Anarchists Being Used To Increase Police-State Powers


LAST Saturday’s 500,000-strong TUC demonstration against the coalitions cuts policy has shaken the coalition, and given the capitalist state a lot to think about.

Such a huge mobilisation in the very early days of the struggle indicates that ahead, as the class struggle sharpens and becomes more angry and furious, are some very serious battles between the working class, defending all of its basic gains, and the capitalist state – the armed bodies of men and women dedicated to defending and maintaining the capitalist system and its ruling class.

The state requires more and new weapons and laws to prosecute this war for the ruling class.

In order to obtain these aids the ruling class is taking advantage of the conduct of a tiny group of anarchists, who broke a few windows and occupied a shop for a short time, at the same time as last Saturday’s massive demonstration was taking place.

First of all they tried to maintain that the mass demonstration had been hijacked by these few anarchists. This reached the point where the hysterical TV presentation of minor incidents led people outside the UK into thinking that very serious rioting was taking place in the capital and that London was burning down.

This absurd and hysterical position could not be maintained for long and soon gave way to another approach.

This was that with yet another royal wedding approaching, at great expense to the taxpayer, the handful of anarchists would seek to disrupt it, even halt it, instead of just treating it with the contempt that it deserved.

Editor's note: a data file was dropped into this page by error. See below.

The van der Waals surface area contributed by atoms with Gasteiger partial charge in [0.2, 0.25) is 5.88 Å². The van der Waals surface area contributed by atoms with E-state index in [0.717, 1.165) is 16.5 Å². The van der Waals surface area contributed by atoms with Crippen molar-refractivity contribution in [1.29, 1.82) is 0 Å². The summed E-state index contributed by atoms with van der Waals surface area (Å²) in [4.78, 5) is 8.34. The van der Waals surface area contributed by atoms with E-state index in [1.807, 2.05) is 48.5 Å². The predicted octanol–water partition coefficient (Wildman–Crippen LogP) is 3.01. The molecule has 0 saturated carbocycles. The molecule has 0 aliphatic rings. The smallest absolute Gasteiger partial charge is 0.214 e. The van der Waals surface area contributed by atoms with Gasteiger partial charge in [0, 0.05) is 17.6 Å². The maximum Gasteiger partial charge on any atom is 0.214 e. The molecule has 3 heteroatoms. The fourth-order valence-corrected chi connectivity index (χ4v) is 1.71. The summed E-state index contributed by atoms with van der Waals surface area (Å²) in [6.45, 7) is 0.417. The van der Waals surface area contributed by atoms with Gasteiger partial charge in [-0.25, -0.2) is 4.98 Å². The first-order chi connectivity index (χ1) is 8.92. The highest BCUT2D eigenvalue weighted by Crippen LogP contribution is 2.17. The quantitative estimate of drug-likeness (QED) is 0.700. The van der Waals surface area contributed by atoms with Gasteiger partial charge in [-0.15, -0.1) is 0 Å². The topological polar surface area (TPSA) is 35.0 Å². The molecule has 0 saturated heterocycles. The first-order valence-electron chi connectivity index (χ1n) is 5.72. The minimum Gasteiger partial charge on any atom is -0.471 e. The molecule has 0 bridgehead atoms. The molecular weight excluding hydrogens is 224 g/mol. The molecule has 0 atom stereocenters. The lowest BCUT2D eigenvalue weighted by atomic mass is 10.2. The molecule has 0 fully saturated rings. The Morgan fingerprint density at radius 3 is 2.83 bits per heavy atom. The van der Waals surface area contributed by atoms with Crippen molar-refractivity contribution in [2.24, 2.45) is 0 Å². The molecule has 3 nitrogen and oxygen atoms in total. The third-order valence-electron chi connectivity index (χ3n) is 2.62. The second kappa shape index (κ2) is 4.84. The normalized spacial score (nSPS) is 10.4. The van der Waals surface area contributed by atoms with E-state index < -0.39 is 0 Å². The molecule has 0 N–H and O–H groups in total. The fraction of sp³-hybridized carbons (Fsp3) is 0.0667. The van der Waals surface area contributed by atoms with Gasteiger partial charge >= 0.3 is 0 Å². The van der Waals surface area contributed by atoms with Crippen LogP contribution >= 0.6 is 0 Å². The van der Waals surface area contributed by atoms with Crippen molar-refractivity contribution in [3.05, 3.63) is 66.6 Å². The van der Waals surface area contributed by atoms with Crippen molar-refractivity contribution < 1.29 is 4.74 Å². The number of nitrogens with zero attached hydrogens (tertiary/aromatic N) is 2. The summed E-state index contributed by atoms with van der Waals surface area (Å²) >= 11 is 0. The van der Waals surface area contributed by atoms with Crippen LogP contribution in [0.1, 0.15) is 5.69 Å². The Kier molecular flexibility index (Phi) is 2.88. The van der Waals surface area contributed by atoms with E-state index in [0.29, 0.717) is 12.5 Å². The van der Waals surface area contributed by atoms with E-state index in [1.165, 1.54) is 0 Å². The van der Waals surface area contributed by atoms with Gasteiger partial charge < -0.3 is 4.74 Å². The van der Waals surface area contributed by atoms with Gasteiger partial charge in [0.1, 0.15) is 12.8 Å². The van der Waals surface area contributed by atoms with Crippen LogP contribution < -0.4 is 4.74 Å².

Also, that because of this ‘threat’ a new series of major anti-democratic measures, and even legal changes were necessary to prevent anarchist demonstrators mobilising.

Of course these, once established, could then be used routinely against all the mobilisations of the working class against the coalition regime and its savage cuts.

The home secretary has now entered the scene to ‘utterly condemn’ the behaviour of ‘thugs’ who ‘attacked police officers’ and ‘smashed property’.

Theresa May told parliament she had asked the police whether they needed more powers.

A ban on known hooligans at marches was one option, she said, and she would review police powers to remove scarves masking protesters’ faces.

May said that since the student demonstrations in December, the Metropolitan Police have been learning lessons ‘But there is more that can be done . . . I have asked the police whether they feel they need further powers to prevent violence before it occurs.’ This means powers to ban demonstrators or ban demonstrations!

If you ask the police if they need further powers and to name them you will not be disappointed, and no doubt she has already been given a list of the powers that are required.

May said: ‘I am willing to consider powers which would ban known hooligans from attending rallies and marches, and I will look into the powers the police already have to force the removal of face coverings and balaclavas.

‘If the police need more help to do their work I will not hesitate in granting it to them.’

Metropolitan Police Assistant Commissioner Lynne Owens has said that officers may be empowered to stop and search people without suspicion that an offence has been committed. As well, the police could also use ‘Section 60’ powers to force protesters to remove masks, or face arrest.

The former assistant commissioner at Scotland Yard, now a News International employee, Andy Hayman, has called for ‘snatch squads’ and ‘dawn raids’.

The TUC must insist that the antics of a few, state-infiltrated, anarchist bands cannot be used to ban and take away basic rights that have been won over centuries of struggle.

If the authorities fear that a royal wedding is so unpopular that it will attract counter-demonstrators, it should be held in private.

In fact, the only way to defend the basic rights of the working class is through a socialist revolution to overthrow and smash the capitalist state, and to replace bankrupt capitalist society with socialism.